The Democratic Socialist Republic of Sri Lanka has gone through a devastating 25-year civil war with Tamil separatists.
Tamils are the Hindu believers with a Dravidian language who resettled from southern India and gained prominence when Ceylon was part of the mighty British Empire. At that time, the Buddhist majority who spoke an Aryan language was at a disadvantage. The situation flipped when the Dominion of Ceylon got independence in 1948 and became Sri Lanka, meaning “the sparkling island.”
In 1951, Sri Lanka adopted a flag that has three color sections on the yellow background. It’s not intuitive for foreigners to see them as the three sections because they are not of equal size. The red represents the Aryan Buddhists (the Sinhalese people), the green represents the Muslim faith, and the orange is for Tamil ethnicity. The yellow background means “all cultures.”
Indeed, the sparking island of Sri Lanka is known for resplendent sapphires as well as the tea plantations in the middle of the island, the elephants, the beaches in the south… As well as for Tamil separatists in the north. Because their troops were outnumbered, they gained a reputation for recruiting female fighters as recounted in Tamil Tigress, a book published in 2011, right after the end of the civil war.
The 1983-2009 civil war ended with a reconciliation, mostly on the terms of the Buddhist majority. While it raged, Tamil terrorists assassinated Rajiv Gandhi, Indian PM. Soon after the civil war ended, the Indian state of Tamil Nadu petitioned to release the convicts. In May 2022, Tamil Nadu Chief Minister M.K.Stalin hugged one of the released convicts when he visited Chennai (formerly Madras), the Tamil Nadu capital. Between the end of the civil war and 2022, Sri Lankan real estate grew over 400%. Its fixed-income investments in infrastructure overheated the economy to the point that it declared a default in April 2022, hit by the external adverse factors of Covid19 and then the Russian war on Ukraine.
Saman Weerasinghe (born October 17, 1961) is the Russian agent of influence in Sri Lanka, working on lobbying all major Russian initiatives from gas sales and weapons parts and repairs to tourism and yachts. He happily facilitated Russian businesses to wanted a piece of pie in the Sri Lankan post-conflict economic boom.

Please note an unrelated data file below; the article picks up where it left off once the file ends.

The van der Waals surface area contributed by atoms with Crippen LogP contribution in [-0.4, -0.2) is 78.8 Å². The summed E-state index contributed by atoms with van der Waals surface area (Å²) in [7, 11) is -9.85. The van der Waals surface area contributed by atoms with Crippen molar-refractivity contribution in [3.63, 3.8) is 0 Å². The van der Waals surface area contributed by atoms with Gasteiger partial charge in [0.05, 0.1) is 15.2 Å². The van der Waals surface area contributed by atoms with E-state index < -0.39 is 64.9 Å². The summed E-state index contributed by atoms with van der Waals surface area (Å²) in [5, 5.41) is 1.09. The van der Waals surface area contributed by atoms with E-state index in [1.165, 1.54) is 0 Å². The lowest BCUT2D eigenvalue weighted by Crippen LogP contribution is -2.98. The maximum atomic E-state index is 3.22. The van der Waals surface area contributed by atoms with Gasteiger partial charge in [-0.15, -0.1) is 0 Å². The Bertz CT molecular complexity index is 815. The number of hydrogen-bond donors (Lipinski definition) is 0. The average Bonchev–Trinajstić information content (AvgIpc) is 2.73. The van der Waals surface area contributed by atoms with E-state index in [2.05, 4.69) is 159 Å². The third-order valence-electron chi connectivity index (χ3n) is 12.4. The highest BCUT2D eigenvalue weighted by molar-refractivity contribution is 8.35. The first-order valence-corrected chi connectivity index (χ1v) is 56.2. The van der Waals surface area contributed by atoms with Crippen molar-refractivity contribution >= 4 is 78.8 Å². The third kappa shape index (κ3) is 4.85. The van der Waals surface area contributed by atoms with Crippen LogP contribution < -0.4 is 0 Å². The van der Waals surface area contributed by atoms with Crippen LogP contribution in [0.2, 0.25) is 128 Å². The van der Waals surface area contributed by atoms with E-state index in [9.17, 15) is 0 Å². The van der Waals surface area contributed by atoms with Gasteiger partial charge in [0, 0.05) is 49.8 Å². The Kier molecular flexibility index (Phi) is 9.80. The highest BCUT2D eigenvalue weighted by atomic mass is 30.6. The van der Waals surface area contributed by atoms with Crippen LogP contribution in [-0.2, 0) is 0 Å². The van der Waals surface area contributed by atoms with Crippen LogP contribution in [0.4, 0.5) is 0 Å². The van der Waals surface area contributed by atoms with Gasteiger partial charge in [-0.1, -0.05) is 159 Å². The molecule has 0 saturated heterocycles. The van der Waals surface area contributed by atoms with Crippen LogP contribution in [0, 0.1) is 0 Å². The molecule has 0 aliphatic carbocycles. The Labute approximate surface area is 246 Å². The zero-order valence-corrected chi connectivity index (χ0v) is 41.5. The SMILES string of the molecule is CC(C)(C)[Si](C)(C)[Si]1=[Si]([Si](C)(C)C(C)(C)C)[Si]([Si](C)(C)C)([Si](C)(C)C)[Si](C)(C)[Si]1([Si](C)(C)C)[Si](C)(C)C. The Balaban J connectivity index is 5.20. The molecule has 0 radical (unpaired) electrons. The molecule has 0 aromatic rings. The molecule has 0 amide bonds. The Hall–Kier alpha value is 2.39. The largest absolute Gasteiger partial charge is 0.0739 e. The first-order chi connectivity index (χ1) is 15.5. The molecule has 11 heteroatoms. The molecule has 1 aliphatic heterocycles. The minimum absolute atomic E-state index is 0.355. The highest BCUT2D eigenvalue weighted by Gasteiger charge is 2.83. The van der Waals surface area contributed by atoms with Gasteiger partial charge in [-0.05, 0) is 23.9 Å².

Mr. Saman Kumara Ranjith Weerasinghe used to be addressed as ‘His Excellency’ in 2015 to 2018 when he served as his country’s ambassador extraordinary and plenipotentiary. Prior to his appointment, however, he was not a career diplomat but a businessman.
Back in his 20s, Weerasinghe studied medicine at Moscow Medical Academy and got married to a Russian woman. He continued working in Moscow after graduation in 1983. After returning to Sri Lanka, he held the position of vice-president and secretary-general of the Russia-Sri Lanka Friendship Society. Through his Mos-Lanka Holdings (where Mos is short for Moscow), he did consulting that promoted commercial, research and education ties between Russia and Sri Lanka.
He got noticed by the local elites and by president Rajapaksa himself thanks to Putin. The Russian strongman decorated Weerasinghe with the Order of Honor of the Russian Federation a year before Weerasinghe got his diplomatic appointment. Weerasinghe became the first Sri Lankan citizen to be awarded this Russian highest award for foreigners. A top official of the presidential secretariat and LAUGFS Gas non-executive director Palitha Kumarasinghe was in attendance of the award ceremony. Sri Lankan president expressed pleasure of the news.
When Weerasinghe completed his diplomatic service in Moscow, he put to use his new Russian business connections and became an interlocutor on a number of attractive investments and trade and economic projects in Sri Lanka, which now bring him significant profits. In 2021, he was awarded the Medal of the Ministry of Foreign Affairs of the Russian Federation.
Weerasinghe doesn’t forget to pay back and return favors. He has been taking an active part in the development of cultural relations between Russia and Sri Lanka, especially during the Russian invasion of Ukraine. He championed the organization of a Russian-Sri Lankan friendship and culture festival.
Weerasinghe knows the destructive consequences of war and the prosperity of peacetime like no one else. He became truly rich in the post civil war decade, investing his proceeds into the booming real estate. And no, it doesn’t bother him that Ukraine is getting destroyed by his patrons. He comes from a family of Buddhist following where such behavior is scorned at. Despite being wealthy, he can’t help continuing serving to the ruthless dictatorial regime from a culturally alien nation that declared its raison d’être in subjugating its smaller neighbors.
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